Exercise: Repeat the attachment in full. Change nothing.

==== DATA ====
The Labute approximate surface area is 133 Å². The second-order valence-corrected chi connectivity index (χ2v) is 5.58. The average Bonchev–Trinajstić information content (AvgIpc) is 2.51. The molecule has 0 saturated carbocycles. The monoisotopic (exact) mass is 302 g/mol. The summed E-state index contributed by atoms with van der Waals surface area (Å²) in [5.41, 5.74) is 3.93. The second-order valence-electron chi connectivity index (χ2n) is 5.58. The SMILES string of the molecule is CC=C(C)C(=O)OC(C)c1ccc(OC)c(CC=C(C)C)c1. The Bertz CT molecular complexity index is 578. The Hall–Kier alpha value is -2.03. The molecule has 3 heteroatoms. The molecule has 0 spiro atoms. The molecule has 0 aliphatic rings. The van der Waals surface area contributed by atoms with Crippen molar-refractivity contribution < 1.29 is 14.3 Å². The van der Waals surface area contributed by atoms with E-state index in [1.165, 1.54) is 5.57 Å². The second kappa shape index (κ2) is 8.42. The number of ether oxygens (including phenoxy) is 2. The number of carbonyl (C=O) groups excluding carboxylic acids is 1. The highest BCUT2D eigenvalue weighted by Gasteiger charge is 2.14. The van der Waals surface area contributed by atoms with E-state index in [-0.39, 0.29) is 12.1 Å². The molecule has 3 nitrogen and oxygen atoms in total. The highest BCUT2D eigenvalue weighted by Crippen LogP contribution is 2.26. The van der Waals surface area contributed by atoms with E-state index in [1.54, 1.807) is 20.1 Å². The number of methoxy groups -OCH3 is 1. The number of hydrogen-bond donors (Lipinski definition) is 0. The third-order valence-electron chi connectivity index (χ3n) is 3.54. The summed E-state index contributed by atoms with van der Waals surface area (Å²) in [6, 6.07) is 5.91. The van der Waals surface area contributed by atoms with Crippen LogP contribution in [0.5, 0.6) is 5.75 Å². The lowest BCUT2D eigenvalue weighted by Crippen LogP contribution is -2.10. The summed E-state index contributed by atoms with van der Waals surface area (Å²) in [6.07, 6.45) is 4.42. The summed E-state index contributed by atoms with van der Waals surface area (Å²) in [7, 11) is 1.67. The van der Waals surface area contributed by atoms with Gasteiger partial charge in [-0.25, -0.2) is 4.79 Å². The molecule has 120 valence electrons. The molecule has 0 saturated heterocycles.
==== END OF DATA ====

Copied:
The Labute approximate surface area is 133 Å². The second-order valence-corrected chi connectivity index (χ2v) is 5.58. The average Bonchev–Trinajstić information content (AvgIpc) is 2.51. The molecule has 0 saturated carbocycles. The monoisotopic (exact) mass is 302 g/mol. The summed E-state index contributed by atoms with van der Waals surface area (Å²) in [5.41, 5.74) is 3.93. The second-order valence-electron chi connectivity index (χ2n) is 5.58. The SMILES string of the molecule is CC=C(C)C(=O)OC(C)c1ccc(OC)c(CC=C(C)C)c1. The Bertz CT molecular complexity index is 578. The Hall–Kier alpha value is -2.03. The molecule has 3 heteroatoms. The molecule has 0 spiro atoms. The molecule has 0 aliphatic rings. The van der Waals surface area contributed by atoms with Crippen molar-refractivity contribution < 1.29 is 14.3 Å². The van der Waals surface area contributed by atoms with E-state index in [1.165, 1.54) is 5.57 Å². The second kappa shape index (κ2) is 8.42. The number of ether oxygens (including phenoxy) is 2. The number of carbonyl (C=O) groups excluding carboxylic acids is 1. The highest BCUT2D eigenvalue weighted by Gasteiger charge is 2.14. The van der Waals surface area contributed by atoms with E-state index in [-0.39, 0.29) is 12.1 Å². The molecule has 3 nitrogen and oxygen atoms in total. The highest BCUT2D eigenvalue weighted by Crippen LogP contribution is 2.26. The van der Waals surface area contributed by atoms with E-state index in [1.54, 1.807) is 20.1 Å². The number of methoxy groups -OCH3 is 1. The number of hydrogen-bond donors (Lipinski definition) is 0. The third-order valence-electron chi connectivity index (χ3n) is 3.54. The summed E-state index contributed by atoms with van der Waals surface area (Å²) in [6, 6.07) is 5.91. The van der Waals surface area contributed by atoms with Crippen LogP contribution in [0.5, 0.6) is 5.75 Å². The lowest BCUT2D eigenvalue weighted by Crippen LogP contribution is -2.10. The summed E-state index contributed by atoms with van der Waals surface area (Å²) in [6.07, 6.45) is 4.42. The summed E-state index contributed by atoms with van der Waals surface area (Å²) in [7, 11) is 1.67. The van der Waals surface area contributed by atoms with Gasteiger partial charge in [-0.25, -0.2) is 4.79 Å². The molecule has 120 valence electrons. The molecule has 0 saturated heterocycles.